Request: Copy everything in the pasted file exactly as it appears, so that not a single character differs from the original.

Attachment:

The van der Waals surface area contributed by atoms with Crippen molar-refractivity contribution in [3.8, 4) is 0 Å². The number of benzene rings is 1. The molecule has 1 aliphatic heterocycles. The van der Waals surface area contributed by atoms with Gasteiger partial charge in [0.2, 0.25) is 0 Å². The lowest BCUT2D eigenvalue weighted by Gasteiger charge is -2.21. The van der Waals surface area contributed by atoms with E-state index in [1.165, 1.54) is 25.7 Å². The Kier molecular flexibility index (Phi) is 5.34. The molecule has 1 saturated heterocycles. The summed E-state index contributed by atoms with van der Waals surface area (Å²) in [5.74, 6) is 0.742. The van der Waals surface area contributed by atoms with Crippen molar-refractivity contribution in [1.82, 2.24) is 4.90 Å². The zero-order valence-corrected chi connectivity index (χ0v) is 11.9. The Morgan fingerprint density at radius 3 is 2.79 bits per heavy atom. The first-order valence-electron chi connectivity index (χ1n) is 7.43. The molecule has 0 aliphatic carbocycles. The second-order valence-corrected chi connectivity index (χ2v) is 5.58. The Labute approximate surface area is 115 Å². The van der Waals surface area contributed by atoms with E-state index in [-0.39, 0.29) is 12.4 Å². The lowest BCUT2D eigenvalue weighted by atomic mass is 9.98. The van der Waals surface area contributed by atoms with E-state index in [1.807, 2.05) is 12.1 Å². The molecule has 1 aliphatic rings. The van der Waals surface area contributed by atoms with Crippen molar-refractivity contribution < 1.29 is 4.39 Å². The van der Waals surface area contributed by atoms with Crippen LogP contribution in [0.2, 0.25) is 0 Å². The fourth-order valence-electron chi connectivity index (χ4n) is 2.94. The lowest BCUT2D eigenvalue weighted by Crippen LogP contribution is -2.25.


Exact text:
The van der Waals surface area contributed by atoms with Crippen molar-refractivity contribution in [3.8, 4) is 0 Å². The number of benzene rings is 1. The molecule has 1 aliphatic heterocycles. The van der Waals surface area contributed by atoms with Gasteiger partial charge in [0.2, 0.25) is 0 Å². The lowest BCUT2D eigenvalue weighted by Gasteiger charge is -2.21. The van der Waals surface area contributed by atoms with E-state index in [1.165, 1.54) is 25.7 Å². The Kier molecular flexibility index (Phi) is 5.34. The molecule has 1 saturated heterocycles. The summed E-state index contributed by atoms with van der Waals surface area (Å²) in [5.74, 6) is 0.742. The van der Waals surface area contributed by atoms with Crippen molar-refractivity contribution in [1.82, 2.24) is 4.90 Å². The zero-order valence-corrected chi connectivity index (χ0v) is 11.9. The Morgan fingerprint density at radius 3 is 2.79 bits per heavy atom. The first-order valence-electron chi connectivity index (χ1n) is 7.43. The molecule has 0 aliphatic carbocycles. The second-order valence-corrected chi connectivity index (χ2v) is 5.58. The Labute approximate surface area is 115 Å². The van der Waals surface area contributed by atoms with E-state index in [-0.39, 0.29) is 12.4 Å². The lowest BCUT2D eigenvalue weighted by atomic mass is 9.98. The van der Waals surface area contributed by atoms with E-state index in [1.807, 2.05) is 12.1 Å². The molecule has 1 aliphatic rings. The van der Waals surface area contributed by atoms with Crippen molar-refractivity contribution < 1.29 is 4.39 Å². The van der Waals surface area contributed by atoms with Crippen LogP contribution in [0.2, 0.25) is 0 Å². The fourth-order valence-electron chi connectivity index (χ4n) is 2.94. The lowest BCUT2D eigenvalue weighted by Crippen LogP contribution is -2.25.